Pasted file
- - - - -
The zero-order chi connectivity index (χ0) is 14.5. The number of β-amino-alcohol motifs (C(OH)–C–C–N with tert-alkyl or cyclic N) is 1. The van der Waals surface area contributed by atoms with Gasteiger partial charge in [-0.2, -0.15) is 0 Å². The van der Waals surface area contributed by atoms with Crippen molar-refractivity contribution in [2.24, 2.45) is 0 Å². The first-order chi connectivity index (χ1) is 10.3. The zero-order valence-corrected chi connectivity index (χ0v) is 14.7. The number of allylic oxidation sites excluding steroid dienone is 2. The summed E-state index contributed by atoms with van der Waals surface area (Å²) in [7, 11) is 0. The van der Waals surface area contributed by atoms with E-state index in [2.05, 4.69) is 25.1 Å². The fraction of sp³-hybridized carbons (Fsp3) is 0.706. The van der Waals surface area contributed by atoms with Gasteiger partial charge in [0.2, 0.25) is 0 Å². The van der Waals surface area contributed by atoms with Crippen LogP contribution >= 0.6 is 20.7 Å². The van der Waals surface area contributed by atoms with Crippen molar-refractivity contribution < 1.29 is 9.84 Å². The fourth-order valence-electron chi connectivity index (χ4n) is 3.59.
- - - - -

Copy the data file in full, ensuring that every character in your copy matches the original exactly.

The zero-order chi connectivity index (χ0) is 14.5. The number of β-amino-alcohol motifs (C(OH)–C–C–N with tert-alkyl or cyclic N) is 1. The van der Waals surface area contributed by atoms with Gasteiger partial charge in [-0.2, -0.15) is 0 Å². The van der Waals surface area contributed by atoms with Crippen molar-refractivity contribution in [2.24, 2.45) is 0 Å². The first-order chi connectivity index (χ1) is 10.3. The zero-order valence-corrected chi connectivity index (χ0v) is 14.7. The number of allylic oxidation sites excluding steroid dienone is 2. The summed E-state index contributed by atoms with van der Waals surface area (Å²) in [7, 11) is 0. The van der Waals surface area contributed by atoms with E-state index in [2.05, 4.69) is 25.1 Å². The fraction of sp³-hybridized carbons (Fsp3) is 0.706. The van der Waals surface area contributed by atoms with Gasteiger partial charge in [0.2, 0.25) is 0 Å². The van der Waals surface area contributed by atoms with Crippen LogP contribution >= 0.6 is 20.7 Å². The van der Waals surface area contributed by atoms with Crippen molar-refractivity contribution < 1.29 is 9.84 Å². The fourth-order valence-electron chi connectivity index (χ4n) is 3.59.